World Bank President on the Development Crisis
The World Bank slashed its growth forecasts for most countries and regions, and warned that new adverse shocks could tip the global economy into a recession.
Global gross domestic product will probably increase 1.7 per cent this year, about half the pace forecast in June, the Washington-based lender said Tuesday. That would be the third-worst performance in the last three decades or so, after the contractions of 2009 and 2020.
The bank, which also cut its growth estimates for 2024, said persistent inflation and higher interest rates are among the key reasons. It also cited the impact of Russia’s invasion of Ukraine, and a decline in investment.
“The crisis facing development is intensifying” and the setbacks to global prosperity will likely persist, World Bank President David Malpass wrote in a foreword to the bank’s semi-annual Global Economic Prospects report. He said GDP in emerging-market and developing economies at the end of next year will be about 6 per cent below the level expected on the eve of the Covid-19 pandemic.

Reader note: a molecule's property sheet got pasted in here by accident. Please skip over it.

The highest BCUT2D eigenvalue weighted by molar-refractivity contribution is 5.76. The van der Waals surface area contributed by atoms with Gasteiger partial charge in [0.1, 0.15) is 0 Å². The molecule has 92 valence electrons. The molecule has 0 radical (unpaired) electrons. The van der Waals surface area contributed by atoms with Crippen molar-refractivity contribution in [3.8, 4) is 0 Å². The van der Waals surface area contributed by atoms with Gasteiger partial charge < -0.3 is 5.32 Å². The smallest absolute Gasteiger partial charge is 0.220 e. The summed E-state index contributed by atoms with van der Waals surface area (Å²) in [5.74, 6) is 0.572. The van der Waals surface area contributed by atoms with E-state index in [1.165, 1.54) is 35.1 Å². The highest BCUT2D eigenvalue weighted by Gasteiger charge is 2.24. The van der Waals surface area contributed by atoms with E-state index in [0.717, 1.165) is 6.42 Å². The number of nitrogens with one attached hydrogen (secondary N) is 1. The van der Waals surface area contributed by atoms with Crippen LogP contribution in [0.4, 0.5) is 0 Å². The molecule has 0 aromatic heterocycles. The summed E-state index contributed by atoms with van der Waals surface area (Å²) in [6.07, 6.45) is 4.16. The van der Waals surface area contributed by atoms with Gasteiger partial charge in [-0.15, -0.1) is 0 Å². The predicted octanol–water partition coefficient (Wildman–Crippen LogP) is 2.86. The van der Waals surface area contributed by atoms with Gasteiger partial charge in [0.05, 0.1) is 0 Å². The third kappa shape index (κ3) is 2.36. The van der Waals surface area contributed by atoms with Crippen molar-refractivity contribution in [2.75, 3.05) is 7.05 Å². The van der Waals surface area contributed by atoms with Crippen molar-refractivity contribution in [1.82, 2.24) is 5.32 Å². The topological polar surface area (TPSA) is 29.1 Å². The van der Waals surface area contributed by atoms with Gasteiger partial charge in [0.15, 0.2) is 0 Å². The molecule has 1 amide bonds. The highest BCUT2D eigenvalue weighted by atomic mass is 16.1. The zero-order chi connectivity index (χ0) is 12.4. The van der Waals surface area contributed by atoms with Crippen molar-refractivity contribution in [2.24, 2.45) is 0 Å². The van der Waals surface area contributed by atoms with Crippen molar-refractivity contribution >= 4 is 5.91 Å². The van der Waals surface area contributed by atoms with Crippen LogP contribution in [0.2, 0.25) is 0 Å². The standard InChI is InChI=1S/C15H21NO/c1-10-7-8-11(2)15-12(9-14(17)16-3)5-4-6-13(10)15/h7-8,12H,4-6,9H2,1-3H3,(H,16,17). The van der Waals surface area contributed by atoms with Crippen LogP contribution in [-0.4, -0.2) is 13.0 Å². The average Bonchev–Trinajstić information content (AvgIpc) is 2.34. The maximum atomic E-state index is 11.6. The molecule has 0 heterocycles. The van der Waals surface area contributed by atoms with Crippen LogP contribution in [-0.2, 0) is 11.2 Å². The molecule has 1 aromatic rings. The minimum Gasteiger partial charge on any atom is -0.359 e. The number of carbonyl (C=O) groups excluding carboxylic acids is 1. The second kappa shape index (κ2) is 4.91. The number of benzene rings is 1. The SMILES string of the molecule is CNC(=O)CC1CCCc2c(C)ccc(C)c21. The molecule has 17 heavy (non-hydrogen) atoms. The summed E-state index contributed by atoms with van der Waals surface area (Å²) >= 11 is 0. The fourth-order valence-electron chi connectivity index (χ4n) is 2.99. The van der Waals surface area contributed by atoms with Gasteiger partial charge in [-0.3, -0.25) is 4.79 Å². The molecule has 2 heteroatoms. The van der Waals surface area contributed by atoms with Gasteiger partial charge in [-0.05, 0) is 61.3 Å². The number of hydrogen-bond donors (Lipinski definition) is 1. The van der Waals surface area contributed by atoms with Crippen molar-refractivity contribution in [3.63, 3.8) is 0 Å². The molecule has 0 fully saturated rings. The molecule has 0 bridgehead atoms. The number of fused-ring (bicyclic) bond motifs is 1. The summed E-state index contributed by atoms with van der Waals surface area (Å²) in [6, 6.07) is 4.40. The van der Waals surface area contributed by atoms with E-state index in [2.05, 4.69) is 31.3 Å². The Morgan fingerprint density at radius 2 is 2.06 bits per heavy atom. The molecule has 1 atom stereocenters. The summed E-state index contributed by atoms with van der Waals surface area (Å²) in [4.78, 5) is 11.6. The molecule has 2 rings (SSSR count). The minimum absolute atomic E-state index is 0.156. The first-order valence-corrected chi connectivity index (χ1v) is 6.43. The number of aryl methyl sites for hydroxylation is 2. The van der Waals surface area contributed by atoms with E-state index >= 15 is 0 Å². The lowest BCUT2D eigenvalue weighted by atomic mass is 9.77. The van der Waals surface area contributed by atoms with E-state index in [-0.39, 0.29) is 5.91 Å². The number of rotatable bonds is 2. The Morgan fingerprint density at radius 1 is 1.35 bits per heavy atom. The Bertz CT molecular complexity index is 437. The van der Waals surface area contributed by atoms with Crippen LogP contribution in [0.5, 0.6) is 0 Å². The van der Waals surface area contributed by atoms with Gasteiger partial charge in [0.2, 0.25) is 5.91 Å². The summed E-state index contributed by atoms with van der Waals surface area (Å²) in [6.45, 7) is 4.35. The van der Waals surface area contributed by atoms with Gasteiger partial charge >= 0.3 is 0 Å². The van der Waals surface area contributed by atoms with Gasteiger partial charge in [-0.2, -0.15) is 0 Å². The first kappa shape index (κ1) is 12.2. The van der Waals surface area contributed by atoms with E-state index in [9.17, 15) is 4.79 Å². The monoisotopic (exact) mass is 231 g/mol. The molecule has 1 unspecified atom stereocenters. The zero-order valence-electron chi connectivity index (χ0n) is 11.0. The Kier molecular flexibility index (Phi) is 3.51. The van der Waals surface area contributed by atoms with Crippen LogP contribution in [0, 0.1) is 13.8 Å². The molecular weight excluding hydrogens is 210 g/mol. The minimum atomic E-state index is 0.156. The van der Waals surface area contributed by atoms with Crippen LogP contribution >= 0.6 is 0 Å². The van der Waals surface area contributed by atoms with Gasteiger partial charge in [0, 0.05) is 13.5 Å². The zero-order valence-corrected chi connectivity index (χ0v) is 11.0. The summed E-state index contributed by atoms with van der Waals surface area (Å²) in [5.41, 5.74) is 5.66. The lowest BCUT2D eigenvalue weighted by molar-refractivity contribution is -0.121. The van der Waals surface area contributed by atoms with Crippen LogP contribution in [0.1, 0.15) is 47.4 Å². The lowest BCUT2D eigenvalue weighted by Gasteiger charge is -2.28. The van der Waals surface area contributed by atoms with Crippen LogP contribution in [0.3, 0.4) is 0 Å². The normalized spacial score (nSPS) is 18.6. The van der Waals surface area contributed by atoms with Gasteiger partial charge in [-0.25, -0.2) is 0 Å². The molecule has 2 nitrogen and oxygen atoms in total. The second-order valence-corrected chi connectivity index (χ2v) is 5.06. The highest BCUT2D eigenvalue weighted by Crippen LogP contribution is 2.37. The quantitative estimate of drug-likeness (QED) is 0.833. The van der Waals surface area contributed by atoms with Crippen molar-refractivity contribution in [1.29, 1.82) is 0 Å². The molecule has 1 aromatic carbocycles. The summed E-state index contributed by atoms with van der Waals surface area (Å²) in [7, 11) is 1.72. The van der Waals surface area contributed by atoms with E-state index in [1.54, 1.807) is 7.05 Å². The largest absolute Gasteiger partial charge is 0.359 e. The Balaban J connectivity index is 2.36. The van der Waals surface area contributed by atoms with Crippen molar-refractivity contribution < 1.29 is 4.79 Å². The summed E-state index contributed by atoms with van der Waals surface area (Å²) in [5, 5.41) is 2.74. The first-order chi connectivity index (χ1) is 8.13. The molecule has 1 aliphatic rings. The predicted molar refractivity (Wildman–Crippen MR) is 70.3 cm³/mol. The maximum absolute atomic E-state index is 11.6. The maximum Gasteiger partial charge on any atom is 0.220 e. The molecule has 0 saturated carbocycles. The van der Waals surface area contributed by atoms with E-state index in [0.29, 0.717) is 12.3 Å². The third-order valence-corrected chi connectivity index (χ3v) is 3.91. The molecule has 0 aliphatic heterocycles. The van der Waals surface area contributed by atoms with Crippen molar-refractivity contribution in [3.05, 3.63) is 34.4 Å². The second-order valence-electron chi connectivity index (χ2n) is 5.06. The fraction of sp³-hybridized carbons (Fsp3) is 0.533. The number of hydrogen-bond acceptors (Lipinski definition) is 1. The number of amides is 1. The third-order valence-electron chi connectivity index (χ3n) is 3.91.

Spillovers from a period of pronounced weakness in the US, China and the European Union are exacerbating other headwinds faced by poorer nations, the lender said. While inflation is moderating, there are signs that pressures are becoming more persistent, with central banks having to raise interest rates faster than expected.
“The combination of slow growth, tightening financial conditions, and heavy indebtedness is likely to weaken investment and trigger corporate defaults,” the World Bank said. “Urgent global action is needed to mitigate the risks of global recession and debt distress.”
The lender, which is reviewing its operational model, said a focus on the following areas is critical given limited policy space:
- National policymakers must ensure that any fiscal support is focused on vulnerable groups
- Inflation expectations need to remain well anchored
- Financial systems must continue to be resilient
The World Bank called for a “major increase” in investment for developing nations, including new financing from the international community and from the repurposing of existing spending, such as inefficient agricultural and fuel subsidies.
“Even though the world is now in a very tight spot, there should be no room for defeatism,” Malpass said. “There are significant reforms that could be undertaken now to strengthen the rule of law, improve the outlook and build stronger economies with more robust private sectors and better opportunities for people.”